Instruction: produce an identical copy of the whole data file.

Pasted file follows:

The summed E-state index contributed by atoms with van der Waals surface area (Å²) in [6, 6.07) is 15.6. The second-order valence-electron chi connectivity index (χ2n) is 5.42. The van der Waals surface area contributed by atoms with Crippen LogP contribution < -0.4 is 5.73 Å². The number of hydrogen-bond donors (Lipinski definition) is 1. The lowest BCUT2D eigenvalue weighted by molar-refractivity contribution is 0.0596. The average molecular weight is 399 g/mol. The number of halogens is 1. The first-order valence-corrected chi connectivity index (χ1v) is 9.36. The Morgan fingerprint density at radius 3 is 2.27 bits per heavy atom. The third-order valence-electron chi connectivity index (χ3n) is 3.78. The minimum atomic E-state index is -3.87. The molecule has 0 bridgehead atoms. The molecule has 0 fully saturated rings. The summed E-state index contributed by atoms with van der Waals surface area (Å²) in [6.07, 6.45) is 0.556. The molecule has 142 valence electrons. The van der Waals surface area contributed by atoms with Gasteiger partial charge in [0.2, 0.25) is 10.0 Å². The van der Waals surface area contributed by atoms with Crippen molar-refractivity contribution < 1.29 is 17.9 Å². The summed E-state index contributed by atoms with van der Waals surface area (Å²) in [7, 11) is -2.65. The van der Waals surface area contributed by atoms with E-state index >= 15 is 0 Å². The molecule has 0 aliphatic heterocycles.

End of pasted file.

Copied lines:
The summed E-state index contributed by atoms with van der Waals surface area (Å²) in [6, 6.07) is 15.6. The second-order valence-electron chi connectivity index (χ2n) is 5.42. The van der Waals surface area contributed by atoms with Crippen LogP contribution < -0.4 is 5.73 Å². The number of hydrogen-bond donors (Lipinski definition) is 1. The lowest BCUT2D eigenvalue weighted by molar-refractivity contribution is 0.0596. The average molecular weight is 399 g/mol. The number of halogens is 1. The first-order valence-corrected chi connectivity index (χ1v) is 9.36. The Morgan fingerprint density at radius 3 is 2.27 bits per heavy atom. The third-order valence-electron chi connectivity index (χ3n) is 3.78. The minimum atomic E-state index is -3.87. The molecule has 0 bridgehead atoms. The molecule has 0 fully saturated rings. The summed E-state index contributed by atoms with van der Waals surface area (Å²) in [6.07, 6.45) is 0.556. The molecule has 142 valence electrons. The van der Waals surface area contributed by atoms with Gasteiger partial charge in [0.2, 0.25) is 10.0 Å². The van der Waals surface area contributed by atoms with Crippen molar-refractivity contribution < 1.29 is 17.9 Å². The summed E-state index contributed by atoms with van der Waals surface area (Å²) in [7, 11) is -2.65. The van der Waals surface area contributed by atoms with E-state index >= 15 is 0 Å². The molecule has 0 aliphatic heterocycles.